I watch a lot of old movies, and I've noticed that American actors of the 1930s and 1940s often spoke in a quasi-generic-posh-British accent. Katherine Hepburn's accent would be the perfect example. It seems exaggerated, and I imagine it was not common off the stage and screen. What was that? Was it just an accent or was it a dialect? Did real people actually speak that way?

  • Many actors and actresses during that time -were- British. There's also the idea of a 'mid-Atlantic' accent an attempt to be midway between general American and RP (Katherine Hepburn or Alistair Cook). This is a comment rather than an answer because I don't actually know anything.
    – Mitch
    Jan 10, 2012 at 14:01
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    The RP training American film actors were given in the early years of "talkies" is lampooned in Singing in the Rain.
    – Robusto
    Jan 10, 2012 at 14:07
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    @Mitch I believe most were actors of the American stage and screen at that time were American. As for the vocals--Katherine Hepburn took it to a whole different level! In trying to figure how on earth to describe her vocal quality, I came across this from an article discussing Abraham Lincoln's voice: ...Holzer refers to this ten-minute mark as the “magical moment when the voice fell into gear. (cont.)
    – sarah
    Jan 10, 2012 at 15:33
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    He recalls a critic saying something to this effect about Katharine Hepburn’s similarly startling voice: “When she begins to talk, you wonder why anyone would talk like that. But by the time the second act begins, you wonder why everyone doesn’t talk like that.” Says Holzer: “It’s that combination of gesture, mannerism and unusual timbre of voice that really original people have. It takes a little bit to get used to.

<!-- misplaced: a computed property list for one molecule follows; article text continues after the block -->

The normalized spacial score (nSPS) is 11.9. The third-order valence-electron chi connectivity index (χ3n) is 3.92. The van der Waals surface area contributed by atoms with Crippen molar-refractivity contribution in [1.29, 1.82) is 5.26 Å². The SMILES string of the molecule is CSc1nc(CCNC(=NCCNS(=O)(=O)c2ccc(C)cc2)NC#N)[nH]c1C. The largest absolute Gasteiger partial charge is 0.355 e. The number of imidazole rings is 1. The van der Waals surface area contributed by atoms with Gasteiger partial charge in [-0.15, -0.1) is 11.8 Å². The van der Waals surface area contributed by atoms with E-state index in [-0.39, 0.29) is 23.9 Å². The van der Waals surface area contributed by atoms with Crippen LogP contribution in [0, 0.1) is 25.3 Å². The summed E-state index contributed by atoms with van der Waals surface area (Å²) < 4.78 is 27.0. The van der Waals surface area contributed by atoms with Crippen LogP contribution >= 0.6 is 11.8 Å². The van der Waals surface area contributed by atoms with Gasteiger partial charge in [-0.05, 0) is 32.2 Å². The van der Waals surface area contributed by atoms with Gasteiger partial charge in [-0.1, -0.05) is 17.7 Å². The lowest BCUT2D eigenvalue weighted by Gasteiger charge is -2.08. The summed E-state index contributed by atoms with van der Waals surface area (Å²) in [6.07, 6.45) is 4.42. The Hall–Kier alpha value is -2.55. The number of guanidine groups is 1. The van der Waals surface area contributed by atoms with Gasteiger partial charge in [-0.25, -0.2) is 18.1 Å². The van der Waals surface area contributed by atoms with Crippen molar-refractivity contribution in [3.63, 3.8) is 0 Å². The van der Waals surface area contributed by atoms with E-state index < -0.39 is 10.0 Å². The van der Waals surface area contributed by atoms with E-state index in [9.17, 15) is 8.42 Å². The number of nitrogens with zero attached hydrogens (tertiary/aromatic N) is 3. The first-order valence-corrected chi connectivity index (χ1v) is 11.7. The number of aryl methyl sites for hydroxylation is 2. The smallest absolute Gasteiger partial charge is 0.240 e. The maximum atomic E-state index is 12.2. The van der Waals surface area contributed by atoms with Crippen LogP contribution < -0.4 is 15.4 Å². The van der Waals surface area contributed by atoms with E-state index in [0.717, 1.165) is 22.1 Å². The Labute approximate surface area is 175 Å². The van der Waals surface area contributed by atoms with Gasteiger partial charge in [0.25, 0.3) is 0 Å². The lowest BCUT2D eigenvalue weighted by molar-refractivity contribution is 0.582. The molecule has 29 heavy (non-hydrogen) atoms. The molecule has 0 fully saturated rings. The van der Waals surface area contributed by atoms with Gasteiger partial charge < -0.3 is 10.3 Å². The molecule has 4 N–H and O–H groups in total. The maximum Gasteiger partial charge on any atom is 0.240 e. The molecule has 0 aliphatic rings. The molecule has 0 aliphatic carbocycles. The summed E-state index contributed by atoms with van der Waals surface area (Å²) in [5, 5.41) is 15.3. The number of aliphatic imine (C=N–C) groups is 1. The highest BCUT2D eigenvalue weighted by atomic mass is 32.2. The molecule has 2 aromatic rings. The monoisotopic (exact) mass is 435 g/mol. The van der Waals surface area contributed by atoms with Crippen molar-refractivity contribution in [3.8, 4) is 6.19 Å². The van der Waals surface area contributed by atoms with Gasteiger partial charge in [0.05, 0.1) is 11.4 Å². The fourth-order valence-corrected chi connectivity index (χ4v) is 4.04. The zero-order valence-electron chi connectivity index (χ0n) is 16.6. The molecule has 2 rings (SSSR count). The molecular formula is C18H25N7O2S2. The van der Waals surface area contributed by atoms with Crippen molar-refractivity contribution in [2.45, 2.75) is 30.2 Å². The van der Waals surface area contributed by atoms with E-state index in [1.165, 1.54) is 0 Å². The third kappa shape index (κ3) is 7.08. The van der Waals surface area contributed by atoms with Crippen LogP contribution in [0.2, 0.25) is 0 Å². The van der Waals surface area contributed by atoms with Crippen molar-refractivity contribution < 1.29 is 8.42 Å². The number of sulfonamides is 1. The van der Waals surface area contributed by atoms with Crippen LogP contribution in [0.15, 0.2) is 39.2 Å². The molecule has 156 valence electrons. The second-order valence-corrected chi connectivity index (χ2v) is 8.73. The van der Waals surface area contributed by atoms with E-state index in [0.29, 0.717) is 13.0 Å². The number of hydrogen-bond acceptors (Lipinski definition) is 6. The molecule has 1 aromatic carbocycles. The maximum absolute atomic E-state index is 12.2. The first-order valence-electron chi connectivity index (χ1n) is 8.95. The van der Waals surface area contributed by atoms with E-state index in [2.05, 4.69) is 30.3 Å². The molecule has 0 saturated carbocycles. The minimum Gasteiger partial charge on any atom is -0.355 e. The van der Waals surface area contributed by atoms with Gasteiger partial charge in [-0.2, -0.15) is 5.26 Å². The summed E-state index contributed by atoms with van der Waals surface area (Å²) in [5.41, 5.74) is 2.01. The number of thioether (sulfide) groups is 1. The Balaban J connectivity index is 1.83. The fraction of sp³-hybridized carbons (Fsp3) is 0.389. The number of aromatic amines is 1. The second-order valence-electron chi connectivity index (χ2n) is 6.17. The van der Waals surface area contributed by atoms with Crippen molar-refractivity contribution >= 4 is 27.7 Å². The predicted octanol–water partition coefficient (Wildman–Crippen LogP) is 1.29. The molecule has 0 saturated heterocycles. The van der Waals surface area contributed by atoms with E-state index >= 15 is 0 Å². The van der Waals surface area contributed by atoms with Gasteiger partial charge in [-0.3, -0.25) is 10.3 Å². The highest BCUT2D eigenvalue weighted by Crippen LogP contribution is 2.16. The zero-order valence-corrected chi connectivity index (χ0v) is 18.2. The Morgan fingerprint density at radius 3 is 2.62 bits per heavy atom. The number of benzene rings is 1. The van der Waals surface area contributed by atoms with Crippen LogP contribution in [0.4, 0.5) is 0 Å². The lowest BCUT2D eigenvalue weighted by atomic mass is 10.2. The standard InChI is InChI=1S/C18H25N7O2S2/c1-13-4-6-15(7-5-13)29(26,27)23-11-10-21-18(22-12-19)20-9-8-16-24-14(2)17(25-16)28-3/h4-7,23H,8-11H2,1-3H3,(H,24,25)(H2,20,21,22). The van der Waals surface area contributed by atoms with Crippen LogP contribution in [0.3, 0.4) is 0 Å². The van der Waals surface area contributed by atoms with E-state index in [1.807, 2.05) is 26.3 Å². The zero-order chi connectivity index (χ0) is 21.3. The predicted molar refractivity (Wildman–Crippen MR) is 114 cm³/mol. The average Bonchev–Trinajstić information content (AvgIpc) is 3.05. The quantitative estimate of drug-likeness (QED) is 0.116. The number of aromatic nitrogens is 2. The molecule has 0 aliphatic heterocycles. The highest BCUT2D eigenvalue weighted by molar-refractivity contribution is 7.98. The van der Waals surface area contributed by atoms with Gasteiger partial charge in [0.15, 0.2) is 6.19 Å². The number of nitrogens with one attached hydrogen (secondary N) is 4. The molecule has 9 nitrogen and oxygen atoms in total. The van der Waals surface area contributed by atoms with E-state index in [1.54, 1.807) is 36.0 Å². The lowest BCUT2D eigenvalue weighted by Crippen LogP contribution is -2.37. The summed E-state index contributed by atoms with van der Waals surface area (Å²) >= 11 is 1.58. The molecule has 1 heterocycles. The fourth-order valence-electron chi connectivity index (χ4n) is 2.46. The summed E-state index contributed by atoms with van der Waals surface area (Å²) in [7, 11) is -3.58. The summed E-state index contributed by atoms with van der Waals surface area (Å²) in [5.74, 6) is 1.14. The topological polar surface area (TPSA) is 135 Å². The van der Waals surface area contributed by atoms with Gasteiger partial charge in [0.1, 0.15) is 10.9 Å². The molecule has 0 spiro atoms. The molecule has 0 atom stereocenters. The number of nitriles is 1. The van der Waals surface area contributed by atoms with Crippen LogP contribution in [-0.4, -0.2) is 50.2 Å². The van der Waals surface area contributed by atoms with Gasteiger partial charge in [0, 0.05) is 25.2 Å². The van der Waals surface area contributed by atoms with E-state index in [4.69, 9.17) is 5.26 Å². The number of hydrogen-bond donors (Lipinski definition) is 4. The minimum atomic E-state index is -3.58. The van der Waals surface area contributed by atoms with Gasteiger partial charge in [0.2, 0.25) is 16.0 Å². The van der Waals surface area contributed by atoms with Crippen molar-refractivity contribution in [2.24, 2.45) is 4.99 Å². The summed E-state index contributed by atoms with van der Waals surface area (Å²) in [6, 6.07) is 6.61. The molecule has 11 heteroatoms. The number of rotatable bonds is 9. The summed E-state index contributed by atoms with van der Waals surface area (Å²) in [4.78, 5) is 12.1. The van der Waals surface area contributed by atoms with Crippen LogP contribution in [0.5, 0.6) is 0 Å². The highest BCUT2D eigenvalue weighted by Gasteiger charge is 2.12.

– sarah
    Jan 10, 2012 at 15:33
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    The Hudsucker Proxy clip The dialogue is a homage to Howard Hawks' His Girl Friday (1940), while Jennifer Jason Leigh's performance as fast-talking reporter Amy Archer is reminiscent of Rosalind Russell and Katharine Hepburn, in both the physical and vocal mannerisms) The dialogue is a homage to Howard Hawks' His Girl Friday (1940), while Jennifer Jason Leigh's performance as fast-talking reporter Amy Archer is reminiscent of Rosalind Russell and Katharine Hepburn, in both the physical and vocal mannerisms.
    – sarah
    Jan 11, 2012 at 16:00

5 Answers 5


As mentioned in a previous answer to one of your questions, this is called Mid-Atlantic English and was commonly used in American films of the 1930s and 40s.

Wikipedia gives the following reasons that someone would use the accent:

  • Intentionally practiced for stage or other use (as with many Hollywood actors of the past). A version of this accent, codified by voice coach Edith Skinner, is widely taught in acting schools as American Theater Standard.
  • Developed naturally by spending extended time in various Anglophone communities outside one's native environment, most typically in North America and the United Kingdom.
  • Learned at a boarding school in America prior to the 1960s (after which it fell out of vogue).

So essentially, this type of speech was never common and was only natural in the case of ex-pats.

Some examples of 'Mid-Atlantic' speakers:

Katherine Hepburn